Assistance fund calmed family's storm

  • Published
  • By Staff Sgt. Austin M. May
  • 100th Air Refueling Wing Public Affairs
I don't know what I hate more: asking to borrow money, or being in a situation where I have to.

In instances where I've had to borrow, it's always been the last resort. I do my best to save for things I want and put aside for emergencies, but I found out the hard way what so many people already told me - bad things happen when you least expect them.

Near the end of summer, 2006, I was a newlywed who had just moved into a new house and started Airman Leadership School. My wife had just begun working at a new job, and the future was looking bright.

But things change.

For as long as I live I don't think I'll ever forget the procession of one-sided conversations I heard as my wife, getting more and more flustered by the second, learned from her family that her mother had gone missing while driving home on the long stretch of road between Anchorage and Homer, Alaska. It's a road that winds through some of the most unforgiving wilderness I have personally seen.

To say I felt helpless would be a gross understatement of fact. My guess was as good as anyone's at how the whole thing would turn out, and I had to look my new wife in her tear-filled eyes and tell her everything would be fine while every fiber of my being knew I was lying. That's not to say I didn't have hope, but hope can be a thin veil when the odds are stacked so high against you.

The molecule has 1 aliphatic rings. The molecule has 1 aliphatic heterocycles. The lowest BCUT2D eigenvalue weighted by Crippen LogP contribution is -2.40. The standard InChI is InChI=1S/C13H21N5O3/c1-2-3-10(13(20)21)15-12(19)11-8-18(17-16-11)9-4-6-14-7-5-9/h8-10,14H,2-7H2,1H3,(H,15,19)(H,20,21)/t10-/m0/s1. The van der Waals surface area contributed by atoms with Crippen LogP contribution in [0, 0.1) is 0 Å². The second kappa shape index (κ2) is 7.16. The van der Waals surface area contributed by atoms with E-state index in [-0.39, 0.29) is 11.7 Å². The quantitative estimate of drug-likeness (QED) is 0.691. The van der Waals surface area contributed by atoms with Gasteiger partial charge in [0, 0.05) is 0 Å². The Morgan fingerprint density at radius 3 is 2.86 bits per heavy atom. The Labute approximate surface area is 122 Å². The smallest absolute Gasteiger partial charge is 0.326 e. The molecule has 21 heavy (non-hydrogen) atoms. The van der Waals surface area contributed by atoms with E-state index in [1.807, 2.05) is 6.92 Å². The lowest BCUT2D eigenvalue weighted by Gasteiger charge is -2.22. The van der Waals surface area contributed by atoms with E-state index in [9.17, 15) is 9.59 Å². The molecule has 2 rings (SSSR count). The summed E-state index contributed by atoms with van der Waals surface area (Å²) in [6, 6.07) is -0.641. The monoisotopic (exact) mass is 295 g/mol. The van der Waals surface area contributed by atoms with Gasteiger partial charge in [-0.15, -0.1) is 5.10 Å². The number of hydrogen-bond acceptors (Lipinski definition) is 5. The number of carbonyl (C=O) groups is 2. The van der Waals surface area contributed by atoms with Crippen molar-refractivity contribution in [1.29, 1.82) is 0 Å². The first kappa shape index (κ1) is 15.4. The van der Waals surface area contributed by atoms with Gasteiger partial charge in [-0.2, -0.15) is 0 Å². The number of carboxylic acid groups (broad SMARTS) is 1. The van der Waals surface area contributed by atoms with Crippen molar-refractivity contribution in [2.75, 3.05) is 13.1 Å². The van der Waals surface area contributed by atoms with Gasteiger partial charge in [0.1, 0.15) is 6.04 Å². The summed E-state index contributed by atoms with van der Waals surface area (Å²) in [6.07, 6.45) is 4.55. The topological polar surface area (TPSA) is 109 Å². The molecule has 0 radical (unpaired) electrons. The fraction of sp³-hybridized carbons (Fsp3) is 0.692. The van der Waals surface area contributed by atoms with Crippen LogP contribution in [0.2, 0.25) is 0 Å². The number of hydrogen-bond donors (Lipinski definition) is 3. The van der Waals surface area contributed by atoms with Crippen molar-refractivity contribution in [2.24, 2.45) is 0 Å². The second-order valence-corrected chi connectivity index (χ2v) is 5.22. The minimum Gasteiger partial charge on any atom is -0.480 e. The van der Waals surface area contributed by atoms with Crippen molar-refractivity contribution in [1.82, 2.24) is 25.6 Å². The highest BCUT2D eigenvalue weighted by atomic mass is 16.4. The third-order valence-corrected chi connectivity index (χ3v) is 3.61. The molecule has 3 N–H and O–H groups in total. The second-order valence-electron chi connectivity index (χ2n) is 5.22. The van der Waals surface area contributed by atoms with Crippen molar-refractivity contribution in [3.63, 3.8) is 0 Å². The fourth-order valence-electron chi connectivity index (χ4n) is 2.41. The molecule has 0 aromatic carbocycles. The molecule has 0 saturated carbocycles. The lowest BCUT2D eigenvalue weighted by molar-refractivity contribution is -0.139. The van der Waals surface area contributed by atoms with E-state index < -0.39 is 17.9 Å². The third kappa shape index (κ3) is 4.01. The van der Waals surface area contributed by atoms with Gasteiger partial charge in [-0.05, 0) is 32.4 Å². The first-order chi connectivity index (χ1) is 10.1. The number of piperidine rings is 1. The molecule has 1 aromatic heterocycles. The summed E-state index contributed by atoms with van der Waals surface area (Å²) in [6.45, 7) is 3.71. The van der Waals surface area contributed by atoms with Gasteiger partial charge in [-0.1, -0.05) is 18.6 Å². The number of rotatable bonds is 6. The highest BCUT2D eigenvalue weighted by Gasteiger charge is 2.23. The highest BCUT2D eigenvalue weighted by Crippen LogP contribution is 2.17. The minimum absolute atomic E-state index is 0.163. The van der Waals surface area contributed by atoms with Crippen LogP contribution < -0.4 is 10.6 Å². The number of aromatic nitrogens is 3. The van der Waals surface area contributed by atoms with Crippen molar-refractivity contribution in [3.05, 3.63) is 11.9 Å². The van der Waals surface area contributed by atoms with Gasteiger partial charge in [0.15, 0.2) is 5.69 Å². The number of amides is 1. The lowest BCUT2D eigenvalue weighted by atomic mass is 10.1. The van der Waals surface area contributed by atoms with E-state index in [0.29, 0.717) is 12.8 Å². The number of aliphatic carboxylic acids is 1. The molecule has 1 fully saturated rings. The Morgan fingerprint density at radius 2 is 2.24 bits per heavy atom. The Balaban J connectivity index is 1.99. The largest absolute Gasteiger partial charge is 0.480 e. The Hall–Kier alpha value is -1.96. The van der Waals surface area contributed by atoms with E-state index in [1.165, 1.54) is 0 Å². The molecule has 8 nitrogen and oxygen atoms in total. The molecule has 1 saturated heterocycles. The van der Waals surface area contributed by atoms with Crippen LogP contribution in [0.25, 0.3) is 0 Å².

The thought didn't occur to me until several hours after we got the news that we would probably have to send my wife home. The realization of that fact was followed by another: we didn't have the money for a last-minute plane ticket from Texas to Alaska.

We didn't have anything close to it.

In desperation, I called my supervisor for advice. Without blinking, he had the answer, and a few hours later my wife and I were in an office discussing travel arrangements with an Air Force Aid Society representative. Two days later, she was home with her family. The worst of our fears had been realized, but she was where she needed to be.

To this day, my appreciation for what AFAS did for us is the first thing I think of when I fill out my Air Force Assistance Fund donation form. But I don't do it because I feel indebted to the organization. Debt, if anything, is the last reason I give.

My wife had been a part of the Air Force family for only three months, but that family was there for her when she needed them, and they didn't bat an eye. People with hearts bigger than their wallets had ensured that we had one less thing to worry about when the entire world came crashing down around us.

Each year, when my unit's Air Force Assistance Fund representative comes into my office for his 100 percent contact, I'm ready. I'm ready because I know what it's like to need help and not have to worry whether or not it will be there. No matter how bad the situation gets, not having the fear of "What am I going to do?" is priceless.

The sacrifice can be minimal, but the benefit will be immeasurable. Even if we've never met, we are a family, and no family member of mine will ever have to go without as long as I can provide for them. But I can't do it alone.

What can you do to support your family?